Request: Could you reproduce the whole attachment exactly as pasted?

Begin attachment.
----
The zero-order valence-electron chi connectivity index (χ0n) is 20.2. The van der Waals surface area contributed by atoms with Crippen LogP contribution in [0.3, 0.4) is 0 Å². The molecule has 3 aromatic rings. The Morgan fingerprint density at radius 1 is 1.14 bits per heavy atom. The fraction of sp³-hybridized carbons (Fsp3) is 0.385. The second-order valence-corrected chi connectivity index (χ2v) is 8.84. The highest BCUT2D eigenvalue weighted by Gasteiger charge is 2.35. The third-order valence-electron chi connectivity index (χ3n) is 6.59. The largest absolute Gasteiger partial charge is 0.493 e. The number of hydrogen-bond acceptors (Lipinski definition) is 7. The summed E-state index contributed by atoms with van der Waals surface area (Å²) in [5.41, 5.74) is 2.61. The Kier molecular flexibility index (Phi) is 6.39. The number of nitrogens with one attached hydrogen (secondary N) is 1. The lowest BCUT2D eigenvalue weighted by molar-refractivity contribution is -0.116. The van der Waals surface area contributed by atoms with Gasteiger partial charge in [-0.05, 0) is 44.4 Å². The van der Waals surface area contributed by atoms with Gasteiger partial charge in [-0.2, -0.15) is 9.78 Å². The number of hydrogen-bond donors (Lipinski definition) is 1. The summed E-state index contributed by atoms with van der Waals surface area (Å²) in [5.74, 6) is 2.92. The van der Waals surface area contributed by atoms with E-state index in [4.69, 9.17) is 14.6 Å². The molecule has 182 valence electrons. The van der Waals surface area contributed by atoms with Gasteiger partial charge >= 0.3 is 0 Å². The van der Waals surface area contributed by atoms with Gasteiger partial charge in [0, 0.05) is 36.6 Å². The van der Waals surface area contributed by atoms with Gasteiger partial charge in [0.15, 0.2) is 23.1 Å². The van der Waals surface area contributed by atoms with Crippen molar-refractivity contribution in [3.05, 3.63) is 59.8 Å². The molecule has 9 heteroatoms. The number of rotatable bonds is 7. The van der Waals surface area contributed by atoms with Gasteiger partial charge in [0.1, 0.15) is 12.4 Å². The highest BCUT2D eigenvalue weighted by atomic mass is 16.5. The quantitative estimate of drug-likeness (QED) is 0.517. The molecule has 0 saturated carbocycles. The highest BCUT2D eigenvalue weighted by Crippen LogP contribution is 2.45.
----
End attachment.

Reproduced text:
The zero-order valence-electron chi connectivity index (χ0n) is 20.2. The van der Waals surface area contributed by atoms with Crippen LogP contribution in [0.3, 0.4) is 0 Å². The molecule has 3 aromatic rings. The Morgan fingerprint density at radius 1 is 1.14 bits per heavy atom. The fraction of sp³-hybridized carbons (Fsp3) is 0.385. The second-order valence-corrected chi connectivity index (χ2v) is 8.84. The highest BCUT2D eigenvalue weighted by Gasteiger charge is 2.35. The third-order valence-electron chi connectivity index (χ3n) is 6.59. The largest absolute Gasteiger partial charge is 0.493 e. The number of hydrogen-bond acceptors (Lipinski definition) is 7. The summed E-state index contributed by atoms with van der Waals surface area (Å²) in [5.41, 5.74) is 2.61. The Kier molecular flexibility index (Phi) is 6.39. The number of nitrogens with one attached hydrogen (secondary N) is 1. The lowest BCUT2D eigenvalue weighted by molar-refractivity contribution is -0.116. The van der Waals surface area contributed by atoms with Gasteiger partial charge in [-0.05, 0) is 44.4 Å². The van der Waals surface area contributed by atoms with Gasteiger partial charge in [-0.2, -0.15) is 9.78 Å². The number of hydrogen-bond donors (Lipinski definition) is 1. The summed E-state index contributed by atoms with van der Waals surface area (Å²) in [5.74, 6) is 2.92. The van der Waals surface area contributed by atoms with E-state index in [4.69, 9.17) is 14.6 Å². The molecule has 182 valence electrons. The van der Waals surface area contributed by atoms with Gasteiger partial charge >= 0.3 is 0 Å². The van der Waals surface area contributed by atoms with Gasteiger partial charge in [0, 0.05) is 36.6 Å². The van der Waals surface area contributed by atoms with Gasteiger partial charge in [0.15, 0.2) is 23.1 Å². The van der Waals surface area contributed by atoms with Crippen molar-refractivity contribution in [3.05, 3.63) is 59.8 Å². The molecule has 9 heteroatoms. The number of rotatable bonds is 7. The van der Waals surface area contributed by atoms with Gasteiger partial charge in [0.1, 0.15) is 12.4 Å². The highest BCUT2D eigenvalue weighted by atomic mass is 16.5. The quantitative estimate of drug-likeness (QED) is 0.517. The molecule has 0 saturated carbocycles. The highest BCUT2D eigenvalue weighted by Crippen LogP contribution is 2.45.